Non-typical artificial cells, or ‘cell mimics’, are engineered materials that mimic one or more features of the biological cells but do not have restrictions in certain structures. These can imitate some characteristics of cells such as surface characteristics, shape, function, or even the morphology of the cell. Surface mimics imitate the functions performed by the membrane of cells such as cell to cell communication. The shape of a cell is crucial for its functions. For example, red blood cells have a biconcave discoid shape which allows them to go through narrow capillaries. Morphology, the form of living organisms and the relationships between their structures, are also important for their functions. In 2012 a biomineralization method that could capture the morphology of mammalian cells was developed. Function mimics are non-typical artificial cells that are constructed to mimic cell functions directly.

Due to their multitude of capabilities synthetic cells have been a long-awaited innovation, with researchers trying to create them for over 20 years. Recently creating synthetic cells has become easier, due to advances in microfluidic technologies, which allow scientists to track movements of cellular components. Researchers have already created rudimentary cell-like structures along with basic versions of metabolism. However, it is exceedingly difficult to bring the different components together.

In 2016 researchers at the Craig Venter Institute created a synthetic, minimal cell with a genome that contained only 473 key genes. As of 2021, another project, a collaboration between the J. Craig Venter Institute, the National Institute of Standards and Technology, and the Massachusetts Institute of Technology Center for Bits and Atoms has identified seven genes that can be added to stabilize cell division. The original minimal cell often behaved strangely when dividing and developing, these seven genes have been shown to stabilize cell division. For further projects, MIT author, Jame Pelletier, hopes to “know the function of every gene so we can develop a complete model of how a cell works”.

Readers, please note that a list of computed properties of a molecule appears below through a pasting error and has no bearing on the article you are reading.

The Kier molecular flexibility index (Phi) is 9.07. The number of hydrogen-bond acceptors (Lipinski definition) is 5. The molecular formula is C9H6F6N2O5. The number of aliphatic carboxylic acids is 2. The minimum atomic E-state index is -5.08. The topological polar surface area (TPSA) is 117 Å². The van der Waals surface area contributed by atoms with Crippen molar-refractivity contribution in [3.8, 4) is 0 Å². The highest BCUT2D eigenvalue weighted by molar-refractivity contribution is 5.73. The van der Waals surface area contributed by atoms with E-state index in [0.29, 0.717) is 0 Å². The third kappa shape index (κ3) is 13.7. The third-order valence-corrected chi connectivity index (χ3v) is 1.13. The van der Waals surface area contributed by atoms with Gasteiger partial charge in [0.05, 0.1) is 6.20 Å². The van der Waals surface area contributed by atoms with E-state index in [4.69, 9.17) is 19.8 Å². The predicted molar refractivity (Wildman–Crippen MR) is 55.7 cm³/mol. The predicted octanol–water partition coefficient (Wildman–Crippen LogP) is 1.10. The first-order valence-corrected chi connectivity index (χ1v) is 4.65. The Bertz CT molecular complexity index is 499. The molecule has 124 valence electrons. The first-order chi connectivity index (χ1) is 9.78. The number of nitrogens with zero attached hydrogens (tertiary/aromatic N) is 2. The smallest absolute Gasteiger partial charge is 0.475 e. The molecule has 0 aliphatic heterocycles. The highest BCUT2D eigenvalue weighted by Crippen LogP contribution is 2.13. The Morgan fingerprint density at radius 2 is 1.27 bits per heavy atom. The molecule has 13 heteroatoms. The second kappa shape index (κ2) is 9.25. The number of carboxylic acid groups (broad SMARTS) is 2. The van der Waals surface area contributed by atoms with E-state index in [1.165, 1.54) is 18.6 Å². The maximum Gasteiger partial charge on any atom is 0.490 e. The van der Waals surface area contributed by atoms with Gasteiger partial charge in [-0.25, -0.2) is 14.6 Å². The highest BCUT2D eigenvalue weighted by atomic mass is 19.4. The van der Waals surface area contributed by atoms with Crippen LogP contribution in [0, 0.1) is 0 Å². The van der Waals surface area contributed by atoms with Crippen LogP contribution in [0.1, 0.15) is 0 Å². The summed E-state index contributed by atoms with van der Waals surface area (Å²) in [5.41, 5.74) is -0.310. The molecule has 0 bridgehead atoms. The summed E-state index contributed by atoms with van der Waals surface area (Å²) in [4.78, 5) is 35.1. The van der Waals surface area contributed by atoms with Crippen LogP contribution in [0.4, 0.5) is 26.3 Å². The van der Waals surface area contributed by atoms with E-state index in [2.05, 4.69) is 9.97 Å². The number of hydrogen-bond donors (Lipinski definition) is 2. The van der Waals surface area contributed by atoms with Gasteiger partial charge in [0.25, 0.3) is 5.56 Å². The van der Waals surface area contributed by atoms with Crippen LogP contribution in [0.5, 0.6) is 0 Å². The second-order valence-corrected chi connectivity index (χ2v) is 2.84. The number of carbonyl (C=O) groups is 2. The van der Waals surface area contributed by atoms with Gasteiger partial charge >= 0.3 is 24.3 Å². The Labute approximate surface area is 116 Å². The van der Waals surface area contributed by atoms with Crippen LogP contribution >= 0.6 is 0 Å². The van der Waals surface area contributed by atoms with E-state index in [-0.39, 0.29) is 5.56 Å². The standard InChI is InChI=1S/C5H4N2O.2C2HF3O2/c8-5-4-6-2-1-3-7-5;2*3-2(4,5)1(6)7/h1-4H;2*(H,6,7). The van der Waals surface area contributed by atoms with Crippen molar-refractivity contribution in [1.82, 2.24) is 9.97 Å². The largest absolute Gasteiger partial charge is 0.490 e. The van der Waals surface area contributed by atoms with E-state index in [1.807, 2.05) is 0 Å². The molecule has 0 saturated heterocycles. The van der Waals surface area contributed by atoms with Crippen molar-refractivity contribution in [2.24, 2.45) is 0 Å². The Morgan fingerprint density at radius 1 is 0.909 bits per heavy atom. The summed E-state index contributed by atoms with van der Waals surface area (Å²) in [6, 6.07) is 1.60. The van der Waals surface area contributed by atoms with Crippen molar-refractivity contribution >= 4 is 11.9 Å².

In September 2017 Building a Synthetic Cell (BaSYC) was formed from research from seventeen different laboratories. BaSYC hopes to construct a system for the growth and division of cells. This project is generously funded by a 21.3 million dollar Dutch Gravitation grant.

BaSYC has had numerous publications that are all in hopes to create an autonomous, self-reproducing cell. BaSYC is currently using the bottom-up approach which is combining various components/systems to give rise to a more complex creation. For this reason, BaSYC has seven work packages (WPs), each dedicated to different characteristics of the cell, which are also the characteristics of living matter. This includes cell fueling which is to engineer a minimal metabolism that can supply the vesicle with the necessary energy to maintain homeostasis, operate replication, and many other necessary things. Another work package is cell division to allow for the constriction and fission of the vesicle. There are also other equally important and fascinating work packages.

Overall synthetic cells are a promising innovation that has many more aspects to be uncovered. Due to their complexity and variations, it is unlikely that a synthetic cell will be functional soon, but it is a project to look forward to in the future. Synthetic cells would provide a solution for a wide variety of problems and it should be interesting to watch the development of synthetic cells.